“The whole commandment that I command you today you shall be careful to do, that you may live and multiply, and go in and possess the land that the LORD swore to give to your fathers. And you shall remember the whole way that the LORD your God has led you these forty years in the wilderness, that he might humble you, testing you to know what was in your heart, whether you would keep his commandments or not."
-Deuteronomy 8:1-2

This passage (and all of chapter 8) is very helpful in understanding Deuteronomy and the law. Many Christians have a hard time with God's constant admonitions to hearing His voice and obeying His law and figure that the Mosaic Covenant must have been a covenant of works. But I disagree. Here we see that keeping (or not keeping) the commandments of God is important because it it a sign of one's heart commitment.

If one is a child of God by faith, he will hear the voice of His Father, he will heed his Father's law. And the Father loves giving His gifts to His children. Rebellious children are cut off (Deut. 21:18-21). The child does not earn his Father's gifts (or sonship) by his obedience, especially in our case when we are unnaturally adopted as sons by grace. Our obedience always is deficient, and a life of love is also a life of repentance, but obedience and repentance must be apparent in a son. This is what is called a relationship. It is vital to the idea of covenant. This is all over Deuteronomy and the whole Bible.

This is the same as 1 John constantly points out: we love God and our brother because God has loved us (i.e. brought us out of bondage and sin, Ex. 20:2) and loving means keeping God's commandments (1 John 5:1-3). In the Covenant of Grace, whether in the Old or New Testaments, we should be careful, as sons, to do God's whole commandment, that we might receive God's blessing. God's blessing is not a reward for our acts of obedience, but is given to us as His children. And we are the children of God only in Christ alone, by grace alone, through faith alone. Praise God!

"But to all who did receive him [Christ], who believed in his name, he gave the right to become children of God, who were born, not of blood nor of the will of the flesh nor of the will of man, but of God."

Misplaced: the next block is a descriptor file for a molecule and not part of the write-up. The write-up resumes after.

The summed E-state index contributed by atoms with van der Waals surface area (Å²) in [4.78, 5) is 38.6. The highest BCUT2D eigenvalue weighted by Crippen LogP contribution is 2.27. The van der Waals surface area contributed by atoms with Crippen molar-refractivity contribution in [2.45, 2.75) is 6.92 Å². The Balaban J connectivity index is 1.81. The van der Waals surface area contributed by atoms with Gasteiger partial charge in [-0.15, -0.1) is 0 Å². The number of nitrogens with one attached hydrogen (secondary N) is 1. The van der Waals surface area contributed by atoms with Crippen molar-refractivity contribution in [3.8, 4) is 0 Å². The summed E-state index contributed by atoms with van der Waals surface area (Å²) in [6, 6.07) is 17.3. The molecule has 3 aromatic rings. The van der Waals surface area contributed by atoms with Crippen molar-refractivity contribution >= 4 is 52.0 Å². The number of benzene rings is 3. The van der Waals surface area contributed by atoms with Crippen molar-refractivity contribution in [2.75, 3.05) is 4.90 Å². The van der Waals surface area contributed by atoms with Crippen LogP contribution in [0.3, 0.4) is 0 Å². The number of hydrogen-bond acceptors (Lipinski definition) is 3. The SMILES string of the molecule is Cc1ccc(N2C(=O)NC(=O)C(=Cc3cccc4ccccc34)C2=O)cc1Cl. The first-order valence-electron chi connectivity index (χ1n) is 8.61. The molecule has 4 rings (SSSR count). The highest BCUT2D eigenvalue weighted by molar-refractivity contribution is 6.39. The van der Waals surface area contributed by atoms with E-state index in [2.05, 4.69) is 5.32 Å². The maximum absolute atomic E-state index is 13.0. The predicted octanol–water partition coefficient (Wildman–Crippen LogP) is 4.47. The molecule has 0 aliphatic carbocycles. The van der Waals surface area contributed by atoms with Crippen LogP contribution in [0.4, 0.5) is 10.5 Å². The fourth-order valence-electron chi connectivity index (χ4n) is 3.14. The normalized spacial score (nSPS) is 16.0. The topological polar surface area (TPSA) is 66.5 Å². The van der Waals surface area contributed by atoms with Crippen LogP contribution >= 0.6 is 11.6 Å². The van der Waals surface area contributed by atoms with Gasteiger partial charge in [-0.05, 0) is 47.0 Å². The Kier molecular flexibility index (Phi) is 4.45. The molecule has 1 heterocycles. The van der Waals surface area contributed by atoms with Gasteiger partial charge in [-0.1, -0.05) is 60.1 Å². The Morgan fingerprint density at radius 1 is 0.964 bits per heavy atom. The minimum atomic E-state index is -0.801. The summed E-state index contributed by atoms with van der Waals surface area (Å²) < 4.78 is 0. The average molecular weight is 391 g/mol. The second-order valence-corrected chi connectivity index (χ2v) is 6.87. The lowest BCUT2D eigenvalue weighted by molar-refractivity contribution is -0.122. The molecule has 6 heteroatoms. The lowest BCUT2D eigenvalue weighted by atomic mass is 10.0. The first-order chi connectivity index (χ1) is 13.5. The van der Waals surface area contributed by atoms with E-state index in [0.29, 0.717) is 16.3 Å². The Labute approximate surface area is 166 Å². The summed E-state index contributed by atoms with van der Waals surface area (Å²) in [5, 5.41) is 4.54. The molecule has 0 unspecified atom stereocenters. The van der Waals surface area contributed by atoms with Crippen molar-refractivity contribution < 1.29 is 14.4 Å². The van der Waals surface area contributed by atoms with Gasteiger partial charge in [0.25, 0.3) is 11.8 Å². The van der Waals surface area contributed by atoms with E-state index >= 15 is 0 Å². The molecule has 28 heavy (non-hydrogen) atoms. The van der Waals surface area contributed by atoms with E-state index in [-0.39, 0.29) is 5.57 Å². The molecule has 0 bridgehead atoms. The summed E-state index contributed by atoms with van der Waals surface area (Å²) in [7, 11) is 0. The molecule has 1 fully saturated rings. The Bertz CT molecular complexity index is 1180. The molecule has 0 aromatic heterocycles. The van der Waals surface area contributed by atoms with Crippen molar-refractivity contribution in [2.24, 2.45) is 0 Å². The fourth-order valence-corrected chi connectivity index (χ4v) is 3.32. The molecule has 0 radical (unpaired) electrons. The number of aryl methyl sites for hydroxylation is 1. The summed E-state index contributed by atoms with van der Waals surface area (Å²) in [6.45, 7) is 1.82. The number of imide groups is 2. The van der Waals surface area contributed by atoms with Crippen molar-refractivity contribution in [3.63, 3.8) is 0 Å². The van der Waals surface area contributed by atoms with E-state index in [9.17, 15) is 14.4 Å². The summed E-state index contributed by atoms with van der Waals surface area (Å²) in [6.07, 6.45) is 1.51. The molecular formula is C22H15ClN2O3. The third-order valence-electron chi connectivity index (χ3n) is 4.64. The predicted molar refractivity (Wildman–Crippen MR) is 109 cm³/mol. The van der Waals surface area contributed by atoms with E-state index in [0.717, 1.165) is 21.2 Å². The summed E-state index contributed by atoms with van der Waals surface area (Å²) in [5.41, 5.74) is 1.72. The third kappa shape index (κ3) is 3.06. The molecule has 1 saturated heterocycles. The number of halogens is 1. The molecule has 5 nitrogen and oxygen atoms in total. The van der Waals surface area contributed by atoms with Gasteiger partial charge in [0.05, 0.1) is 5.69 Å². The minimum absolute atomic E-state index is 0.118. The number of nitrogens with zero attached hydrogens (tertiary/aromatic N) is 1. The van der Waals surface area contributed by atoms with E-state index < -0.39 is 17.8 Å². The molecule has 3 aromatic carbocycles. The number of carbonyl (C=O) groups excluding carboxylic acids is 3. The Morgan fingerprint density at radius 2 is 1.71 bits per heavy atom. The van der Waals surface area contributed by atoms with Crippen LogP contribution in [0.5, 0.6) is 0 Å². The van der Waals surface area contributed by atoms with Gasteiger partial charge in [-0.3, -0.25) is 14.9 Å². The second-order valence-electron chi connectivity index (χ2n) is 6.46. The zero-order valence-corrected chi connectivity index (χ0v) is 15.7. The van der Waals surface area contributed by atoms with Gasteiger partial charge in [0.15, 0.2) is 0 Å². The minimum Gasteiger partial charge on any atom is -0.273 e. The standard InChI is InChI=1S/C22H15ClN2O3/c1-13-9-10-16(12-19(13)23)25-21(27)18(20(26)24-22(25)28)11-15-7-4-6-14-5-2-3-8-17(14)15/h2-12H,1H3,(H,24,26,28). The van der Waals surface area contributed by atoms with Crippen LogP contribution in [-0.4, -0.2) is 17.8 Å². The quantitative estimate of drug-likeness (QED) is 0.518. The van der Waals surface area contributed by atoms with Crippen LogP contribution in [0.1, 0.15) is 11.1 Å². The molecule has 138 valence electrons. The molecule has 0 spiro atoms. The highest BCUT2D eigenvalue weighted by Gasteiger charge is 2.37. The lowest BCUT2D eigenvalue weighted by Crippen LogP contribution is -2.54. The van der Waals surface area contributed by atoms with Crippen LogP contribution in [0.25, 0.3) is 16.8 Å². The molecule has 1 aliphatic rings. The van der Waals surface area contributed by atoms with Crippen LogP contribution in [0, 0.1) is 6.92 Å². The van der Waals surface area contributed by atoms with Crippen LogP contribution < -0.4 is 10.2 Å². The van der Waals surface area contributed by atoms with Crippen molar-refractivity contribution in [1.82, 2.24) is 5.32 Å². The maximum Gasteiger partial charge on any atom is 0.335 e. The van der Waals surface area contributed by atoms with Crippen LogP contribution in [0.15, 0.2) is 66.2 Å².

-John 1:12-13

Monday, January 7, 2013

John Calvin on the Holy Calling of Motherhood

"For Adam was formed first, then Eve; and Adam was not deceived, but the woman was deceived and became a transgressor. Yet she will be saved through childbearing—if they continue in faith and love and holiness, with self-control" (1 Timothy 2:13-15, see also Genesis 3:15-16).
"'Through child-bearing' To censorious men it might appear absurd, for an Apostle of Christ not only to exhort women to give attention to the birth of offspring, but to press this work as religious and holy to such an extent as to represent it in the light of the means of procuring salvation. Nay, we even see with what reproaches the conjugal bed has been slandered by hypocrites, who wished to be thought more holy than all other men. But there is no difficulty in replying to these sneers of the ungodly. First, here the Apostle does not speak merely about having children, but about enduring all the distresses, which are manifold and severe, both in the birth and in the rearing of children. Secondly, whatever hypocrites or wise men of the world may think of it, when a woman, considering to what she has been called, submits to the condition which God has assigned to her, and does not refuse to endure the pains, or rather the fearful anguish, of parturition [childbirth], or anxiety about her offspring, or anything else that belongs to her duty, God values this obedience more highly than if, in some other manner, she made a great display of heroic virtues, while she refused to obey the calling of God. To this must be added, that no consolation could be more appropriate or more efficacious then to shew that the very means (so to speak) of procuring salvation are found in the punishment itself." (Commentary on Timothy, Titus, Philemon)

Wednesday, January 2, 2013

Biblical Directions for Art and Pleasure

Ever since Adam was created, man has had to deal with his earthly surroundings. God created man as one to subdue and interact with the world around him, and this interaction was at first perfectly righteous. Since man’s fall into sin, his relations to the world around him have been corrupted. As the Christian experiences Christ’s renewing power, he is forced to consider in what a right relation to this world consists. Especially difficult in Christian history has been our relation to those things that are not necessary for existence variously known as pleasure, art, decor, entertainment, and civilized culture. Even in the days of the Apostles there was conflict over ascetic practices of abstinence (1 Tim. 4:3, Rom. 14). Many extremes can be found in history from Christians who were very strict in prohibition of entertainments, to Christians who were very indulgent in all sorts of excess, although the former has tended to be more common. As we look at what the Bible says concerning earthly pleasures, we will find that it directs us in finding godly enjoyment in them.

Perhaps the most obvious direction we have concerning these pleasures is that they must be used with faith in Christ. Speaking of eating food, Paul teaches, “whatever does not proceed from faith is sin” (Rom. 14:23). Without faith in God, our pleasure will be idolatry. We will look to something else as the provider of blessing. We might look at the pleasure itself as the object of our faith. Without faith in God, the blessings that God sends will actually only increase our accountability and judgement. God is the one from whom all blessings flow, and to deny this is to deny His deity. On the other hand, when we have faith in God, our enjoyment becomes a way to praise and worship Him. These blessings then are truly blessings, for our good, because they build up our enjoyment of our relationship with God. With faith in God’s power and goodness through Christ even the littlest pleasure is recognized as a gracious gift from our Father.